Blue topaz was once extremely rare; however, now it is one of the most available color topaz on the market. Most topaz found in nature are colorless. To get their blue color, a colorless topaz goes through a process called “irradiation” which is used to heat and color the stone blue. After the raw topaz is extracted from the earth and cut, it is irradiated to brown and then heated to sky blue. This enhancement process is permanent. Most blue topaz are mined in Brazil, Sri Lanka and Australia. do not expose blue topaz to direct sunlight, or extreme or prolonged heat which can cause damage and fading. It ranks 8 on the Mohs Scale of Hardness. It is the shared birthstone for the month of December with turquoise and blue zircon, and is the anniversary gemstone representing the 4th year of marriage.

Carnelian

The word Carnelian is derived from the Latin word carno, carnis meaning flesh, in reference to the color of the stone. Carnelian was used over 2,000 years ago during the Roman era to make signet rings for imprinting a seal with wax on correspondence or other important documents.

Carnelian is a member of the microcrystalline group within the quartz stone family. Heated to improve color, the Carnelian comes in an array of colors including shades of red, orange or brown colored Chalcedony. Sources are found in India, Brazil, and Uruguay. It ranks 6.5 to 7 on the Mohs Scale of Hardness. Carnelian is the anniversary gemstone representing the 17th year of marriage.

Chalcedony

Chalcedony was a treasured gemstone of the ancient world. The Victorians prized Chalcedony for carved cameos and intaglios because its fine texture allows for delicate and intricate workmanship. Chalcedony is a member of the quartz stone family. They are found in all 50 states and come in a wide variety of colors, tones and shapes. Most Chalcedony used in jewelry is color enhanced for a more consistent color. It ranks 6.5 to 7 on the Mohs Scale of Hardness.

Chrysoprase

Chrysoprase was a favorite of Frederick the Great of Prussia who loved the bright green color. Unlike most other green stones, which owe their color to chromium or vanadium, Chrysoprase derives its color from a nickel silicate. This gemstone is featured on many buildings in Prague in the czech republic, including the chapel of st. Wencelas. Deposits are found in Australia, Brazil, India, Malagasy Republic, South Africa, Russia, and the U.S. It ranks 6.5 to 7 on the Mohs Scale of Hardness.

Citrine

Citrine is named from the French word lemon, “citron”, since many citrines have a bright sunny yellow color. It also comes in hues of gold to orange brown shades. Brownish varieties are commonly heated and magically turn into the bright yellow or orange colors known as citrine. This enhancement method is permanent and will last for the life of the gemstones. During the romantic era of the 1800’s, citrine was said to symbolize joy and lightheartedness. Citrine is a member of the quartz family, and natural citrine deposits are mined mostly in Brazil, but also in Malagasy Republic, the U.S., Spain, Russia, France, and Scotland. Citrine should be kept away from prolonged exposure to strong light or heat which can damage and fade the stone. It ranks 7 on the Mohs Scale of Hardness. Citrine is considered an alternative to topaz as the modern birthstone for November.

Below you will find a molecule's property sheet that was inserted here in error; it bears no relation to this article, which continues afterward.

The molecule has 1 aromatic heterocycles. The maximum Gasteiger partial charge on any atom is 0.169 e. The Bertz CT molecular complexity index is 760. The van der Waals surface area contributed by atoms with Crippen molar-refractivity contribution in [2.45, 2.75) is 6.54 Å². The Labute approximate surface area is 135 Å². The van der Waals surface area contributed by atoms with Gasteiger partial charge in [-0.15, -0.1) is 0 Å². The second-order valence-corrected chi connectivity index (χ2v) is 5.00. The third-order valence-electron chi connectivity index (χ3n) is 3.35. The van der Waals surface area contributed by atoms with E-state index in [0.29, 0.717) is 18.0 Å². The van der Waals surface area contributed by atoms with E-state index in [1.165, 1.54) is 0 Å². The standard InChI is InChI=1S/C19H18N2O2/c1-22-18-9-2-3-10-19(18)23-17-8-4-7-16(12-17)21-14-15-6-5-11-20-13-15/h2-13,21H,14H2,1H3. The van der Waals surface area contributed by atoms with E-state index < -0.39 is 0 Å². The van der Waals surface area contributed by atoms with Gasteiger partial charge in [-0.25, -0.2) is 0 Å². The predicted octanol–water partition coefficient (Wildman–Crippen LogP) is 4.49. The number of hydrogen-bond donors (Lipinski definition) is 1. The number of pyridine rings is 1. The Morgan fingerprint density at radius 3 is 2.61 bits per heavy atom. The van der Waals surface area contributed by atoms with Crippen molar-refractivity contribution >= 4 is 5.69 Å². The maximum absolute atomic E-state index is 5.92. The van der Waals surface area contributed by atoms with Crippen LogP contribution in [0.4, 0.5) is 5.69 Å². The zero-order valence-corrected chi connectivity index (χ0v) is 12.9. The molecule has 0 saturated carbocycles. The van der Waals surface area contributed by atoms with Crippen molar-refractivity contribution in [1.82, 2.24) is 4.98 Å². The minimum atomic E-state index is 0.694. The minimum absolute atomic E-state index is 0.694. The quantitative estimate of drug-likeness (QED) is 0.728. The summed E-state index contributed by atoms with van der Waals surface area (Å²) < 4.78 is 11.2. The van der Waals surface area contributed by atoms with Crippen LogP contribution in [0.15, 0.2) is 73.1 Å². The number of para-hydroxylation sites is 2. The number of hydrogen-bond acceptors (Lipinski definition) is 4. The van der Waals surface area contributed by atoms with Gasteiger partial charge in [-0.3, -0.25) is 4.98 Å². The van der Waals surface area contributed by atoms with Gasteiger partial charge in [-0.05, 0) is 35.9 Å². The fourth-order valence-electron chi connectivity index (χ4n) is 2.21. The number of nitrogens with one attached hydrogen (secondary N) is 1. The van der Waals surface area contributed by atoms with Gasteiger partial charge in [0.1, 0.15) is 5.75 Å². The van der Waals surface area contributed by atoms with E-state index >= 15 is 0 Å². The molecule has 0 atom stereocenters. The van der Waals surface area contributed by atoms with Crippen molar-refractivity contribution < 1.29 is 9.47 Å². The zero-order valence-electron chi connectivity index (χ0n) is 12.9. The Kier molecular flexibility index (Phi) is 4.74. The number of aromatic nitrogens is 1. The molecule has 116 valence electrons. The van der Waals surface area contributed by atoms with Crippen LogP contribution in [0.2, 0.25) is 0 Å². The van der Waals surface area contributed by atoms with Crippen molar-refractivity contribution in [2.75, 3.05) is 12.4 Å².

Cultured Pearls

According to ancient Chinese legend, the moon holds the power to create pearls, instilling them with its celestial glow and mystery. Pearls have been treasured for their lustrous, creamy texture and subtle iridescent reflections since the dawn of mankind. Pearls are unique in the world of colored gemstones since they are the only gemstone formed within a living creature. because natural pearls are so rare and difficult to recover from the ocean’s depths, man invented the technique of culturing salt and freshwater pearls from mollusks carefully seeded with irritants similar to those produced by nature. Cultured pearls come in many beautiful colors including: gold, yellow, champagne, pink, peach, lavender, gray and black. Due to demand for perfectly matched white pearl strands, cultured fresh and saltwater pearls are often bleached to achieve a uniform color. They may also be polished in tumblers to clean and improve their luster. Dyes, heat treatment, and irradiation are sometimes applied to produce a wide range of hues such as yellow, green, blue, purple, gray, and black in freshwater and Akoya cultured pearls. Some South Sea cultured pearls are bleached to lighten their hue, but most South Sea and Tahitian cultured pearls are not subjected to enhancements to create or improve their color. Cultured pearls come in many shapes and sizes. The pearl ranks 3 to 4 on the Mohs Scale of Hardness. It is the traditional birthstone for the month of June, and the anniversary gemstone for the 3rd and 30th year of marriage. For more information on this gemstone, please refer to our Pearls information page.

Diamond

Derived from the Latin diamas meaning the unconquerable, diamond has maintained its position throughout history as a perfect icon for love and marriage. Although white is the most common color, diamond actually comes in a variety of colorful hues. The diamond is the only gemstone to rank 10 on the Mohs Scale of Hardness. It is the traditional birthstone for the month of April, and the anniversary gemstone representing the 10th and 60th year of marriage. For more information on this gemstone, please refer to our Diamonds information page.

Lab Emerald